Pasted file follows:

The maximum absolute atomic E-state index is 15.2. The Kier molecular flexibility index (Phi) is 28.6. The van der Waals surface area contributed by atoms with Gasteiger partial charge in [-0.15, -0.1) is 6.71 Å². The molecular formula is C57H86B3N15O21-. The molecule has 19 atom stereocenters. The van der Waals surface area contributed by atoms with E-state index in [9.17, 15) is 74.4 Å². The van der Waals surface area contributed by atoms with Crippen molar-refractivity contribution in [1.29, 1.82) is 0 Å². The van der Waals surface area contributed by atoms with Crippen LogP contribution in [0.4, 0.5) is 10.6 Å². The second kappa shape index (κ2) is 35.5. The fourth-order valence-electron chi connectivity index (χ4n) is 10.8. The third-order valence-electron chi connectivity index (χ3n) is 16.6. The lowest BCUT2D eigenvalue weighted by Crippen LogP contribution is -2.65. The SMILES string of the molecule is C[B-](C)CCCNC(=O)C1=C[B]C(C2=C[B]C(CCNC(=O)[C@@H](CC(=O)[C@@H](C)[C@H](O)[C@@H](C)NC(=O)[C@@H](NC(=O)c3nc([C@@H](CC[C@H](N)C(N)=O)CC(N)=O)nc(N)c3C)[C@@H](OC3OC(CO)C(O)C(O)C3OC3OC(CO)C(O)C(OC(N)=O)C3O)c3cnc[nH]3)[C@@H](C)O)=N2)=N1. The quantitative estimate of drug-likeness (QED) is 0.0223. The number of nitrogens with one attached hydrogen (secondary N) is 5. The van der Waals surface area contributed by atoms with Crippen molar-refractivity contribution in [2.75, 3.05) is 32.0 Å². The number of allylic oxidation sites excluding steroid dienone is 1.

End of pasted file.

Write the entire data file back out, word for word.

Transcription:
The maximum absolute atomic E-state index is 15.2. The Kier molecular flexibility index (Phi) is 28.6. The van der Waals surface area contributed by atoms with Gasteiger partial charge in [-0.15, -0.1) is 6.71 Å². The molecular formula is C57H86B3N15O21-. The molecule has 19 atom stereocenters. The van der Waals surface area contributed by atoms with E-state index in [9.17, 15) is 74.4 Å². The van der Waals surface area contributed by atoms with Crippen molar-refractivity contribution in [1.29, 1.82) is 0 Å². The van der Waals surface area contributed by atoms with Crippen LogP contribution in [0.4, 0.5) is 10.6 Å². The second kappa shape index (κ2) is 35.5. The fourth-order valence-electron chi connectivity index (χ4n) is 10.8. The third-order valence-electron chi connectivity index (χ3n) is 16.6. The lowest BCUT2D eigenvalue weighted by Crippen LogP contribution is -2.65. The SMILES string of the molecule is C[B-](C)CCCNC(=O)C1=C[B]C(C2=C[B]C(CCNC(=O)[C@@H](CC(=O)[C@@H](C)[C@H](O)[C@@H](C)NC(=O)[C@@H](NC(=O)c3nc([C@@H](CC[C@H](N)C(N)=O)CC(N)=O)nc(N)c3C)[C@@H](OC3OC(CO)C(O)C(O)C3OC3OC(CO)C(O)C(OC(N)=O)C3O)c3cnc[nH]3)[C@@H](C)O)=N2)=N1. The quantitative estimate of drug-likeness (QED) is 0.0223. The number of nitrogens with one attached hydrogen (secondary N) is 5. The van der Waals surface area contributed by atoms with Crippen molar-refractivity contribution in [2.75, 3.05) is 32.0 Å². The number of allylic oxidation sites excluding steroid dienone is 1.